This Blog Post is written by Zakari Kha, a landscape and commercial events photographer based in Sydney.
I was given the opportunity to get access to new firmware for my LUMIX S5II and you bet I packed my bag to head out and give it a shakedown.
The latest firmware update from Panasonic for the S5II and S5IIX (V2.2 and V1.3) brings with it a couple of great features that may prove to be especially beneficial to landscape photographers who wish to squeeze a bit more detail into the images that they capture.
The existing tripod based High-Res Mode can now be extended out to 8 seconds on a tripod allowing far more creative freedom for long exposure when utilising this brilliant feature for your next masterpiece.
What is more exciting is the addition of a Handheld High-Res mode which utilises the class-leading IBIS (in body image stabilisation) in the S5II range to composite a huge 96MP (megapixel) image with exposures of up to 1 second.
As someone who always carries a camera on a hike. The thought of being about to lighten my pack by leaving the tripod at home is rather exciting. Unlike the fast and furious world of street racing where it doesn’t matter if you win by an inch or a mile, hiking is the opposite. Being able to drop kilos off your pack weight can be the difference between enjoying the adventure or causing permanent cartilage damage to your tortured joints. What you may find also is that you might end up shooting far more, now you are unburdened by the task of having to set up a tripod for every composition you wish to take.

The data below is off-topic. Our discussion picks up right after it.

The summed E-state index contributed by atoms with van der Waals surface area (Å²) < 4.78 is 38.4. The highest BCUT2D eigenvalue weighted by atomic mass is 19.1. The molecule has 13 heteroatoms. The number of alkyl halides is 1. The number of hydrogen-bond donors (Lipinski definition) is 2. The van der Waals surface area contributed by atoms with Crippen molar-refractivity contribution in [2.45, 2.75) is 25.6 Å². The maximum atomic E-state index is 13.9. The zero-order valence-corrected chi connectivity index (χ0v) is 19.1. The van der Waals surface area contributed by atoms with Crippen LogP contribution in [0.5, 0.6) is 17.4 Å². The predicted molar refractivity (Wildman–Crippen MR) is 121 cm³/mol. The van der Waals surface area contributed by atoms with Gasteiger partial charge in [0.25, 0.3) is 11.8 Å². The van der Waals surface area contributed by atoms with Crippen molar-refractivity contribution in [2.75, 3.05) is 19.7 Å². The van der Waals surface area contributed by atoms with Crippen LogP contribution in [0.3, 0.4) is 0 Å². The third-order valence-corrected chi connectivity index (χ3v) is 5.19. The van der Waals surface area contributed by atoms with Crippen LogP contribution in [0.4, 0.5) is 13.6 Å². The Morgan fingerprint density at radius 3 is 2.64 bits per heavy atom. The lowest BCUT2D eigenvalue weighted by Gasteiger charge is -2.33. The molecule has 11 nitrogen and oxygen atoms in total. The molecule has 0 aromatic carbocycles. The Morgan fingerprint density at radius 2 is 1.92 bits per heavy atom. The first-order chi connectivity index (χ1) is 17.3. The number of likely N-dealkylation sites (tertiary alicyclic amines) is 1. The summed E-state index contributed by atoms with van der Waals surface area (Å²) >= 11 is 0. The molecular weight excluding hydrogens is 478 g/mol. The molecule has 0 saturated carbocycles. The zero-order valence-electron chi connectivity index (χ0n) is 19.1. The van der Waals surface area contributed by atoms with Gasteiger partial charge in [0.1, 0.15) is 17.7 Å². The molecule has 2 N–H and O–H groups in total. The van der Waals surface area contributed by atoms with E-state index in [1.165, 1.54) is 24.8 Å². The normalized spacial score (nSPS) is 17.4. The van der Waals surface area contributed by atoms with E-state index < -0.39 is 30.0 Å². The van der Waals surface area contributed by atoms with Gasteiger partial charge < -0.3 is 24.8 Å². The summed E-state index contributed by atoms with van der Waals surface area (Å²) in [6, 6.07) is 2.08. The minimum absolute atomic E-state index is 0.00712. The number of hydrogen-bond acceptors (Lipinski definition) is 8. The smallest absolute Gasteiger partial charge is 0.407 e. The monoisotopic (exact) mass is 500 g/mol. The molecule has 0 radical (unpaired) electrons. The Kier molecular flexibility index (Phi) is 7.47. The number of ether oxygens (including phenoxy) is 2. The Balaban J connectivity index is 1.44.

The ability to create such high-resolution images not only means you can print larger, but you can play around far more with crop in post if say you did not bring a long enough lens and want a tighter frame without sacrificing so much detail as you would cropping in on the normal 24mp file. As the camera is taking multiple images and combing them together, there is the added benefit of increased noise performance, and dynamic range. So using high-resolution mode in high ISO conditions will result in an image with less noise.
There is a limitation obviously, specifically in relation to movement in the frame. Any movement will be captured at normal resolution as can be seen in the waterfall shot. So, keeping this in mind, it does perform better in certain scenarios more than others. While the weather refused to play ball during my testing period the results do leave me excited for what I will be able to create in future with it.
Here are some example shots I took using the new Handheld In-Camera High-Res mode.